He just stared at me, letting it soak in, and then blurted, “How come nobody ever told me that before?” It was my turn to be silent, because I had no good answer.
We continued working daily. His math was taking off, but his reading was still years behind grade level. He was assessed to determine if he had a reading disability and qualified for an individualized education program (IEP) with reading services. That didn’t, however, dissolve me of my responsibility. We continued to work together, now joined by an amazing special education teacher. By the time our state assessments came around, I was hopeful that he could pass the math test, especially since he would receive reading accommodations, and I knew his reading score would improve quite a bit.
Jeremy worked so hard on the test, taking two to three hours on each section.
When the scores came in, his was the first I looked for. My eyes quickly moved down my class report for Jeremy’s name, then across to Math—Meets. I knew he could do it! What I saw next, however, almost made me faint. My eyes moved across to the next section—Reading. Right there at the intersection of Jeremy’s name and Reading was the word Meets. I was in awe.
Jeremy taught me that his learning disability did not define who he was nor was it a free pass for me as a teacher. He had the right to receive the instruction he needed to succeed academically. He taught me that if we hold high academic expectations for all students and provide them with the time and resources to support them, they will not just meet our expectations, but exceed them.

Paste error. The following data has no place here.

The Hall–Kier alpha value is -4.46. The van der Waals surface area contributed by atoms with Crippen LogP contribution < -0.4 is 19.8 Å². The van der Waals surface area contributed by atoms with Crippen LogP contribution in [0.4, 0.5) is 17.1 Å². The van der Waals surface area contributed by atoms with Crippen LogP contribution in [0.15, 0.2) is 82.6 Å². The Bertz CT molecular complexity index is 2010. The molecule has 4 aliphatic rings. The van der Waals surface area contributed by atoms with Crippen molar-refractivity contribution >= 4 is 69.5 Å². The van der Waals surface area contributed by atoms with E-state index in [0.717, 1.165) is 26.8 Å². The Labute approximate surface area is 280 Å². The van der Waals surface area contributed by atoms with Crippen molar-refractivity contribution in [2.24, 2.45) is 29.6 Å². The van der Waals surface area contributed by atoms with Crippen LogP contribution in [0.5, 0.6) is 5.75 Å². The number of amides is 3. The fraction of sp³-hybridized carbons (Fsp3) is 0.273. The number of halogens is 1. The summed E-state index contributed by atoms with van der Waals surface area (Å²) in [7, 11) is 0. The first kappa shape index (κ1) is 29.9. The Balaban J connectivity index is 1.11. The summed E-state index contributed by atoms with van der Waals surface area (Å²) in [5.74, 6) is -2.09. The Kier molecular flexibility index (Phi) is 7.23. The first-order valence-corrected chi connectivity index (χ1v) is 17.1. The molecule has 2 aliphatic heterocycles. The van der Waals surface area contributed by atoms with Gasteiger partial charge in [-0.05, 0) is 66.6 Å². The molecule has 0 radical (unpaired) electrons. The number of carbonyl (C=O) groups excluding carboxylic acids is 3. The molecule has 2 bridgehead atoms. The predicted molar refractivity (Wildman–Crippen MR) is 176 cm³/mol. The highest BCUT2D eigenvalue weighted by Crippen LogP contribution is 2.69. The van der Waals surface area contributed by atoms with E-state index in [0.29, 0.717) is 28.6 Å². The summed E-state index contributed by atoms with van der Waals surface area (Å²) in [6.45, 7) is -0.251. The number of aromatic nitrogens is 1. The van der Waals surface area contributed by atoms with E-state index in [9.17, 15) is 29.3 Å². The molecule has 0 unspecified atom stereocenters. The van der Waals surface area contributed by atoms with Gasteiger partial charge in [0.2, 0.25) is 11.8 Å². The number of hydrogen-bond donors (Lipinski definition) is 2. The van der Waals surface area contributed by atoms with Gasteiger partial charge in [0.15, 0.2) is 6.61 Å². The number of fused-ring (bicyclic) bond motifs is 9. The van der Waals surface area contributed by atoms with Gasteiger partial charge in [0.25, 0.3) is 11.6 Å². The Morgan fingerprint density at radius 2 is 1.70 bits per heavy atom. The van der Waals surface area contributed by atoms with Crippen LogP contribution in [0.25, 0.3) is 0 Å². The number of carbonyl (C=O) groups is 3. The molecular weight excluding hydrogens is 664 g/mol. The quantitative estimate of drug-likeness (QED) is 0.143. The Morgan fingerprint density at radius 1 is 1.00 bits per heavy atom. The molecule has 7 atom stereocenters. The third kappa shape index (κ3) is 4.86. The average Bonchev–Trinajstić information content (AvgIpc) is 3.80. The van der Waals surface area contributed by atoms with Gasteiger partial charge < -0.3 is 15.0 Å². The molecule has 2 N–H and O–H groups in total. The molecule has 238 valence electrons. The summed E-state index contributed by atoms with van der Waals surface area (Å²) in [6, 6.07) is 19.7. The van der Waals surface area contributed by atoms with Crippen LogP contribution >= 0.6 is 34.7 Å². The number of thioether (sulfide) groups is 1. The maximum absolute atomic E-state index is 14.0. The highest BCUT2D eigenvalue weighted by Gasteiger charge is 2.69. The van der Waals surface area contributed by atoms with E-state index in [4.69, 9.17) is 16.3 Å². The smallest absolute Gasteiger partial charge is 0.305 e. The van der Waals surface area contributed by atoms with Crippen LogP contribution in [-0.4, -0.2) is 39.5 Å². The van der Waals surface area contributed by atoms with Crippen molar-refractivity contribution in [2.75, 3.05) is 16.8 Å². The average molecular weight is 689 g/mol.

That year with Jeremy was a year of becoming not only for Jeremy as a learner but for me as a teacher. Jeremy’s evolving identity as a learner was accompanied by my evolving understanding of my role as a teacher. I reflected on the immense power attached to the role of teachers. We have the power to influence who can and cannot learn, and often our influence is attached to beliefs about certain groups of people. What power, and consequently, what responsibility. It is our role to ensure their futures are not limited by excuses, by assumptions, or by stereotypes. Together, we must give them the academic, the social, and the emotional foundation necessary to guarantee their futures are dictated not by their backgrounds or social status but by their own hopes and dreams.
In short, what is the role of the teacher? It is to change ourselves—the beliefs and stereotypes that rationalize why Jeremy can’t read and write, that convince us that Jeremy is another teacher’s responsibility, that set low expectations for Jeremy and high expectations for others—so that we can expect every Jeremy that walks through the door to achieve and succeed. Changing our own beliefs about learning and students will in turn change the world for students like Jeremy.